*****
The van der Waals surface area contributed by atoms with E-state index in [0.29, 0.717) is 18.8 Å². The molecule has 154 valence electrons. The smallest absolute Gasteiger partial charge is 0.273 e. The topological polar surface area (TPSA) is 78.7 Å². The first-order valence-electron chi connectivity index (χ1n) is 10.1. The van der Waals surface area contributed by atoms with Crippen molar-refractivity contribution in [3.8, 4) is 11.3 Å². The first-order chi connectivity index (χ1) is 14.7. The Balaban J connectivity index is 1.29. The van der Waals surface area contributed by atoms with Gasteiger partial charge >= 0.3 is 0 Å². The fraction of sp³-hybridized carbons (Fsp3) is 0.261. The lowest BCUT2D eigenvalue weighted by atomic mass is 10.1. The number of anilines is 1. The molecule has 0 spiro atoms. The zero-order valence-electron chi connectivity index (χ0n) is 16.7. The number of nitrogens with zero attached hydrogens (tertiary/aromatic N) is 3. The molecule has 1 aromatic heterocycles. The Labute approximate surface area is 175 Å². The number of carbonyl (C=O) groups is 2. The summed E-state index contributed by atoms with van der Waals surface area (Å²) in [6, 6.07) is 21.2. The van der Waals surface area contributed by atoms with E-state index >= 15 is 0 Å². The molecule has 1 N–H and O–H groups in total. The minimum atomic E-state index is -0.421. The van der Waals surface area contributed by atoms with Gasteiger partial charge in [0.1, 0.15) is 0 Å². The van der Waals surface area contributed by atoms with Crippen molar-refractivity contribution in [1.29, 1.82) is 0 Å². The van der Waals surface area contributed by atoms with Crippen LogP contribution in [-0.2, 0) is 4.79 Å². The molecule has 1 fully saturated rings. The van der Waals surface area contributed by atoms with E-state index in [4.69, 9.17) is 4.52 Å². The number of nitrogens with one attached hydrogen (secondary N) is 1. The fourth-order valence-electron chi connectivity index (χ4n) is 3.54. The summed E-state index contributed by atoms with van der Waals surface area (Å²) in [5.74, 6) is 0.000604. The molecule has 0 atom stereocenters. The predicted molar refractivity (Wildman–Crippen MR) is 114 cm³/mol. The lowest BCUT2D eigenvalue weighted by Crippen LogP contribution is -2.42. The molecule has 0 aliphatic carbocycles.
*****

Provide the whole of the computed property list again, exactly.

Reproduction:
The van der Waals surface area contributed by atoms with E-state index in [0.29, 0.717) is 18.8 Å². The molecule has 154 valence electrons. The smallest absolute Gasteiger partial charge is 0.273 e. The topological polar surface area (TPSA) is 78.7 Å². The first-order valence-electron chi connectivity index (χ1n) is 10.1. The van der Waals surface area contributed by atoms with Crippen molar-refractivity contribution in [3.8, 4) is 11.3 Å². The first-order chi connectivity index (χ1) is 14.7. The Balaban J connectivity index is 1.29. The van der Waals surface area contributed by atoms with Gasteiger partial charge >= 0.3 is 0 Å². The fraction of sp³-hybridized carbons (Fsp3) is 0.261. The lowest BCUT2D eigenvalue weighted by atomic mass is 10.1. The number of anilines is 1. The molecule has 0 spiro atoms. The zero-order valence-electron chi connectivity index (χ0n) is 16.7. The number of nitrogens with zero attached hydrogens (tertiary/aromatic N) is 3. The molecule has 1 aromatic heterocycles. The Labute approximate surface area is 175 Å². The number of carbonyl (C=O) groups is 2. The summed E-state index contributed by atoms with van der Waals surface area (Å²) in [6, 6.07) is 21.2. The van der Waals surface area contributed by atoms with E-state index >= 15 is 0 Å². The molecule has 1 N–H and O–H groups in total. The minimum atomic E-state index is -0.421. The van der Waals surface area contributed by atoms with Gasteiger partial charge in [0.1, 0.15) is 0 Å². The van der Waals surface area contributed by atoms with Crippen molar-refractivity contribution in [1.29, 1.82) is 0 Å². The van der Waals surface area contributed by atoms with Crippen LogP contribution in [-0.2, 0) is 4.79 Å². The molecule has 1 fully saturated rings. The van der Waals surface area contributed by atoms with E-state index in [4.69, 9.17) is 4.52 Å². The number of nitrogens with one attached hydrogen (secondary N) is 1. The fourth-order valence-electron chi connectivity index (χ4n) is 3.54. The summed E-state index contributed by atoms with van der Waals surface area (Å²) in [5.74, 6) is 0.000604. The molecule has 0 atom stereocenters. The predicted molar refractivity (Wildman–Crippen MR) is 114 cm³/mol. The lowest BCUT2D eigenvalue weighted by Crippen LogP contribution is -2.42. The molecule has 0 aliphatic carbocycles.